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IMO is looking at a global levy (tax) on marine fuels. Do you think this is

a really good idea
an unfortunate necessity
a bad idea
a really bad idea

Marine Log

June 16, 2008

IMO GHG panel meets

The First Intersessional Meeting of IMO's Working Group on Greenhouse Gas Emissions from Ships will be held next week in Oslo, Norway (23 to 27 June, 2008).

The week-long session has the job of coming up with a technical basis for "reduction mechanisms "that may form part of a future IMO regime to control greenhouse gas (GHG) emissions from international shipping, and a draft of the actual reduction mechanisms themselves.

Whatever the Oslo meeting comes up with--which could well include some sort of carbon tax on bunker fuels--will then go to IMO's Marine Environment Protection Committee.

More than 180 experts from all over the world, are registered for attendance in Oslo.

IMO is working to have measures in place to control GHG emissions from international shipping before the first commitment period under the Kyoto Protocol expires at the end of 2011.

The fifty-seventh session of the MEPC agreed, in April 2008, on the fundamental principles for a coherent and comprehensive future IMO framework for a binding GHG instrument for international shipping.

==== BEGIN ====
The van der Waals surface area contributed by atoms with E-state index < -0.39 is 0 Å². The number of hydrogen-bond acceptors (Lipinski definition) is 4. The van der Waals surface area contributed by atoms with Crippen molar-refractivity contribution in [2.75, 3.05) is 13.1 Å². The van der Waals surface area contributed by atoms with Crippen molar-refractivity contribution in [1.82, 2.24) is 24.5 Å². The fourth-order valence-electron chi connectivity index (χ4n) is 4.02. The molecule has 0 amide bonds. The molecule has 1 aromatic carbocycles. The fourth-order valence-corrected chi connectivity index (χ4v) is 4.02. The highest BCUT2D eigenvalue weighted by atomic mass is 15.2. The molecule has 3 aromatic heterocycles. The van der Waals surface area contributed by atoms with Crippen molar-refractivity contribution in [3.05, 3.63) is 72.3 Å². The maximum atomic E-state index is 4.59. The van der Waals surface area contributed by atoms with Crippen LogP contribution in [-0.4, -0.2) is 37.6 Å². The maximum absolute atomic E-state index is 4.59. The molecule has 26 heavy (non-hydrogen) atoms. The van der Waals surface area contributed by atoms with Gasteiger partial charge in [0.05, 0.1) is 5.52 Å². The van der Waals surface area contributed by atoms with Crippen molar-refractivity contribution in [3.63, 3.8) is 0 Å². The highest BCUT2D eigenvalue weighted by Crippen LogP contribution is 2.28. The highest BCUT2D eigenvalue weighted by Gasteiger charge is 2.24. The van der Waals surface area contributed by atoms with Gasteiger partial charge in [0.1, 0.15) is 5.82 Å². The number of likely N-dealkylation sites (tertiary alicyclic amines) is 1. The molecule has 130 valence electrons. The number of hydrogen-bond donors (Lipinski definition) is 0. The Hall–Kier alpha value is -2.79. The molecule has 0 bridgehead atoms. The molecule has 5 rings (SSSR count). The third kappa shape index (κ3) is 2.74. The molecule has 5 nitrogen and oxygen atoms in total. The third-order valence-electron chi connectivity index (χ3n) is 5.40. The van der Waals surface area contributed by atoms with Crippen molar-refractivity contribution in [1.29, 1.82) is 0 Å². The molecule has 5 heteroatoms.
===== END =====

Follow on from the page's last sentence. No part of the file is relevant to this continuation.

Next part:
The Oslo meeting will look at market-based, operational and technical measures. These will include the development of a mandatory CO2 Design Index for new ships and the completion of a CO2 Operational Index, as well as further development of what IMO calls "mechanisms with GHG-reduction potential for international shipping, including, inter alia: a global levy/hybrid mechanism; emissions trading schemes; and/or so-called clean development mechanisms."

Global levy is IMO speak for a tax. What a "hybrid mechanism" means, if anything, is unclear.

The meeting will also undertake a review of best practices for voluntary implementation. MEPC 58 will be held in London from 6 to 10 October this year and is expected to approve the reduction mechanisms developed by the Intersessional Meeting, with a view to them forming part of the future IMO regime applying to all ships.

MEPC 58 is also expected to consider the related legal aspects and decide whether the GHG regulations should form part of an existing convention or whether an entirely new instrument should be developed and adopted.

MEPC 58 will also decide on the work needed prior to MEPC 59, to be held in July 2009, when final adoption of a coherent and comprehensive IMO regime to control GHG emissions from ships engaged in international trade is planned.

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